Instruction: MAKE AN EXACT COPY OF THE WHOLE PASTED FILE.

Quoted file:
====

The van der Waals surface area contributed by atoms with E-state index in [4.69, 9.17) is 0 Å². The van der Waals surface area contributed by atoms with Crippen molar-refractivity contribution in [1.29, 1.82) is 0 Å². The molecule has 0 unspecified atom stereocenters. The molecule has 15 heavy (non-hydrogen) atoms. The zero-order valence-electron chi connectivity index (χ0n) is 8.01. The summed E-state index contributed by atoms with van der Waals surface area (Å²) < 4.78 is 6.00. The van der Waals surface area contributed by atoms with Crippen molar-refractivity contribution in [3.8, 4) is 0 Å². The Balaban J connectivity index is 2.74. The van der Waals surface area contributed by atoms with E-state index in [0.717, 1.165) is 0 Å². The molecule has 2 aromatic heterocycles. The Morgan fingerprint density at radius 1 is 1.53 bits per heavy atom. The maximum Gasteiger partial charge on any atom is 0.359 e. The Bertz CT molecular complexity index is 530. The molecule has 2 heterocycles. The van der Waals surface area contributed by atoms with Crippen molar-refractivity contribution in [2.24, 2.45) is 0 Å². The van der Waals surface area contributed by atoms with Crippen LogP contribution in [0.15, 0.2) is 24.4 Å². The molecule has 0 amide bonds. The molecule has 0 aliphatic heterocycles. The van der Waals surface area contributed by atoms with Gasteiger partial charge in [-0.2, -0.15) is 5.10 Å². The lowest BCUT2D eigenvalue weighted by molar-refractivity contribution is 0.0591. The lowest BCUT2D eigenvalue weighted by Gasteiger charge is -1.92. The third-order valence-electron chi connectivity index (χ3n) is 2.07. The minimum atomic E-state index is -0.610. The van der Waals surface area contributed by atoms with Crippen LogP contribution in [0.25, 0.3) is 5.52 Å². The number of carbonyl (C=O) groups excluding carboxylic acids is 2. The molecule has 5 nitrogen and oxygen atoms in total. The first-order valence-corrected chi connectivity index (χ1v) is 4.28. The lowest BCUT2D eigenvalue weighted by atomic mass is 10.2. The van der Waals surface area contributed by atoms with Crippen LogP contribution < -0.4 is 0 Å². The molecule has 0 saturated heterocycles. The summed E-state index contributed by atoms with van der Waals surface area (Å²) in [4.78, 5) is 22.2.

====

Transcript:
The van der Waals surface area contributed by atoms with E-state index in [4.69, 9.17) is 0 Å². The van der Waals surface area contributed by atoms with Crippen molar-refractivity contribution in [1.29, 1.82) is 0 Å². The molecule has 0 unspecified atom stereocenters. The molecule has 15 heavy (non-hydrogen) atoms. The zero-order valence-electron chi connectivity index (χ0n) is 8.01. The summed E-state index contributed by atoms with van der Waals surface area (Å²) < 4.78 is 6.00. The van der Waals surface area contributed by atoms with Crippen molar-refractivity contribution in [3.8, 4) is 0 Å². The Balaban J connectivity index is 2.74. The van der Waals surface area contributed by atoms with E-state index in [0.717, 1.165) is 0 Å². The molecule has 2 aromatic heterocycles. The Morgan fingerprint density at radius 1 is 1.53 bits per heavy atom. The maximum Gasteiger partial charge on any atom is 0.359 e. The Bertz CT molecular complexity index is 530. The molecule has 2 heterocycles. The van der Waals surface area contributed by atoms with Crippen molar-refractivity contribution in [2.24, 2.45) is 0 Å². The van der Waals surface area contributed by atoms with Crippen LogP contribution in [0.15, 0.2) is 24.4 Å². The molecule has 0 amide bonds. The molecule has 0 aliphatic heterocycles. The van der Waals surface area contributed by atoms with Gasteiger partial charge in [-0.2, -0.15) is 5.10 Å². The lowest BCUT2D eigenvalue weighted by molar-refractivity contribution is 0.0591. The lowest BCUT2D eigenvalue weighted by Gasteiger charge is -1.92. The third-order valence-electron chi connectivity index (χ3n) is 2.07. The minimum atomic E-state index is -0.610. The van der Waals surface area contributed by atoms with Crippen LogP contribution in [0.25, 0.3) is 5.52 Å². The number of carbonyl (C=O) groups excluding carboxylic acids is 2. The molecule has 5 nitrogen and oxygen atoms in total. The first-order valence-corrected chi connectivity index (χ1v) is 4.28. The lowest BCUT2D eigenvalue weighted by atomic mass is 10.2. The van der Waals surface area contributed by atoms with Crippen LogP contribution < -0.4 is 0 Å². The molecule has 0 saturated heterocycles. The summed E-state index contributed by atoms with van der Waals surface area (Å²) in [4.78, 5) is 22.2.